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Title: Novel device architectures for perovskite solar cells
Author: Hoerantner, Maximilian
ISNI:       0000 0004 6494 5521
Awarding Body: University of Oxford
Current Institution: University of Oxford
Date of Award: 2017
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The aim of the work presented in this thesis is to study the opto-electronic properties of semi-conducting perovskite materials when being used in unconventional solar cell device configurations. Being a young technology, perovskites as solar cell materials have seen an unparalleled rise in the research community which has driven the fastest performance inflation to power conversion efficiencies competing with the ones of long established single crystalline technologies. The ability to process perovskites inexpensively makes them the new hope in the fight against climate change. Herein device architectures were developed with a special focus on potential commercial applications. Initially the work in this thesis has been motivated by the interest in crystal growth and morphology of perovskite thin-films, which has led to the study of confined crystal growth within microstructures. Controlling the crystal domain geometry enabled the fabrication of enhanced semi-transparent devices. More efforts were directed into the improvement of specifically neutral colour semi-transparent devices, which could be improved via a simple treatment of selectively attaching shunt-blocking layers. Furthermore, a back-contacted perovskite device design was introduced, which allows not only for the fabrication of a new type of perovskite solar cell, but also represent a great material testing platform to study perovskite and electrode characteristics. This led to the discovery of charge transport distances, that exceed those of other thin-film devices. Finally, perovskite-on-silicon tandem solar cell designs were analysed through a rigorous optical model to estimate the expected real world energy yield from such systems. Important implications include the fact that two terminal tandem solar cells come close to four-terminal configurations and can overall compete, in relative terms, well with established single junction silicon cells.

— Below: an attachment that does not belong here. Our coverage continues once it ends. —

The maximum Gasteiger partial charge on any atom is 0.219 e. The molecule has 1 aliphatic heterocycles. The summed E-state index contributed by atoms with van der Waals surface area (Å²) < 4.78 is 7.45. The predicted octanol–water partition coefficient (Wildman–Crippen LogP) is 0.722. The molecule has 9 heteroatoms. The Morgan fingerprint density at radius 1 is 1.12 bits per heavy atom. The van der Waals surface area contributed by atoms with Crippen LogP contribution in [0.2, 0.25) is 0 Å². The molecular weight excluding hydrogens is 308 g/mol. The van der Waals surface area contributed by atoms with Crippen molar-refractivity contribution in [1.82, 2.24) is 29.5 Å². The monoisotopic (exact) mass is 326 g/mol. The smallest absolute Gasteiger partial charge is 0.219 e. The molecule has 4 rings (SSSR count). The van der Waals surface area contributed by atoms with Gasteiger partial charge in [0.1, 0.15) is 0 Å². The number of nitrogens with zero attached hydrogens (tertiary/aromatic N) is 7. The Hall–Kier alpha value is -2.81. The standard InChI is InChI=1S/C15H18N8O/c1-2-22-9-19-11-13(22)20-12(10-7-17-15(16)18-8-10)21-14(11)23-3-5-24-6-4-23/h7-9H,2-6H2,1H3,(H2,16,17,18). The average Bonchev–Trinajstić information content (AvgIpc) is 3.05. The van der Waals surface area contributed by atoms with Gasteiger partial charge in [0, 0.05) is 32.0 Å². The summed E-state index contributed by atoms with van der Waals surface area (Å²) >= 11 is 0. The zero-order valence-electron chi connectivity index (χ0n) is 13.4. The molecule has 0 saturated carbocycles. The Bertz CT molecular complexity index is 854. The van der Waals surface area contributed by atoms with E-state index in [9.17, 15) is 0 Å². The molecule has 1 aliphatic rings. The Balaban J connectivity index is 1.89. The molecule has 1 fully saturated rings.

Supervisor: Snaith, Henry Sponsor: Engineering and Physical Sciences Research Council ; Oxford Photovoltaics Limited
Qualification Name: Thesis (Ph.D.) Qualification Level: Doctoral
EThOS ID:  DOI: Not available
Keywords: Solar cells ; Device architecture ; Energy yield ; Perovskite